Jordan Creek Elementary
As you know, science, technology and engineering are basic skills expected by employers. As Twenty First Century citizens, these students will also have to make some of the toughest decisions of any generation, based on their understanding of emerging science and technology. Science fairs involve students in the practices of science and engineering, requiring them to apply those skills to a topic of interest. Doing science is a key to understanding science.  Jordan Creek Elementary is holding a science fair on Friday, May 9 and all fifth and sixth grade students have been invited to participate. Hands-on scientific investigation and invention are the focus at our particular fair. Over an eight-week period, students will design, test, analyze, and present a project that uses scientific methods to solve a problem. The sky’s the limit!

There will be an Extended Learning Program (ELP) Parent Partnership meeting Jan. 14 from 7-8:30 p.m. at the LRC. The topic will be sharing summer enrichment ideas and programs. Many programs geared toward ELP begin their registration before March.  It is important for parents interested in planning to be aware of the variety of programming available locally, state-wide, and nationally.  This will be an opportunity for parents to network and share information.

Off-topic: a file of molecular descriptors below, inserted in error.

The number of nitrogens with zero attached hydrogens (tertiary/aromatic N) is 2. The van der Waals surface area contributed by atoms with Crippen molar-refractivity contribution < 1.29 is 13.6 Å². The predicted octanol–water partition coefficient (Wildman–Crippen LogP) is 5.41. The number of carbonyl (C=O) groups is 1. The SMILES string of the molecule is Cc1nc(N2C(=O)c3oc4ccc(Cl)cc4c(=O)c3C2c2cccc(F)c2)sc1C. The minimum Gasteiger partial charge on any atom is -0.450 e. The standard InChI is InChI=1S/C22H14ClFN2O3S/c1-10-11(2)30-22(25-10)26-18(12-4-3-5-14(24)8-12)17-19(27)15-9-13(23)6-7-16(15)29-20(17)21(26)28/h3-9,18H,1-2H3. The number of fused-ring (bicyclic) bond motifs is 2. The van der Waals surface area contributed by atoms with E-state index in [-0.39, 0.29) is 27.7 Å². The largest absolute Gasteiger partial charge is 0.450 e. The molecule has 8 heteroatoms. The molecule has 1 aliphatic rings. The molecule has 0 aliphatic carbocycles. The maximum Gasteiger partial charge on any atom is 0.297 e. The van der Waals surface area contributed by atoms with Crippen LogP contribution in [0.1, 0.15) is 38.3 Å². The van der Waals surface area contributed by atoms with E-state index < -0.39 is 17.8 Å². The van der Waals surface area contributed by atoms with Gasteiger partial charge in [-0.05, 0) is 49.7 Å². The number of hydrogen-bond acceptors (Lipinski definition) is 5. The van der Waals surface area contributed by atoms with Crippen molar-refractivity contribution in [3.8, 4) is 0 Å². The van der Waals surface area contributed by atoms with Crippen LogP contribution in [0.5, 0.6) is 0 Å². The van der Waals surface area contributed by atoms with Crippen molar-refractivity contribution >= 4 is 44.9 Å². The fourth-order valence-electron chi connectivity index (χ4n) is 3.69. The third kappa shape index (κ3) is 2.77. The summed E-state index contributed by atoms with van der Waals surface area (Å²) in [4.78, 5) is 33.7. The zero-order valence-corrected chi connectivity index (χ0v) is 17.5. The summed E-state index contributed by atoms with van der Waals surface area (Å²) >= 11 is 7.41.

Westridge National Geographic Bee finalists were Joe Ellis, Bevan Fogdall, Parker Johnson, Suraj Moorjani, Connor Niland, Zachary Schmalz, Andrew Suh, and Pramit Vyas.

Westridge National Geographic Bee finalists were Joe Ellis, Bevan Fogdall, Parker Johnson, Suraj Moorjani, Connor Niland, Zachary Schmalz, Andrew Suh, and Pramit Vyas.

Westridge Elementary
More than 250 students at Westridge Elementary participated in the National Geographic Bee.  Students in fourth through sixth grades took a written test to determine the finalists.  The nine finalists competed in an oral bee where sixth grader Eric Schwartzbauer won the Westridge Bee.  He will now compete on the state level. State winners receive an all-expense-paid trip to Washington, D.C., to participate in the 26th Annual National Geographic Bee in May and have a chance at a $50,000 college scholarship and a trip to the Galapagos Islands. Westridge finalists included:  Joe Ellis, Bevan Fogdall, Parker Johnson, Suraj Moorjani, Connor Niland, Zachary Schmalz, Andrew Suh, and Pramit Vyas.

The talented Stilwell eighth grade students showing off their ceramic art projects are Emily Taylor, Kolby Morrill, Preston Doerrfeld, Charity Cameron, Angela Cary and Austin Reding.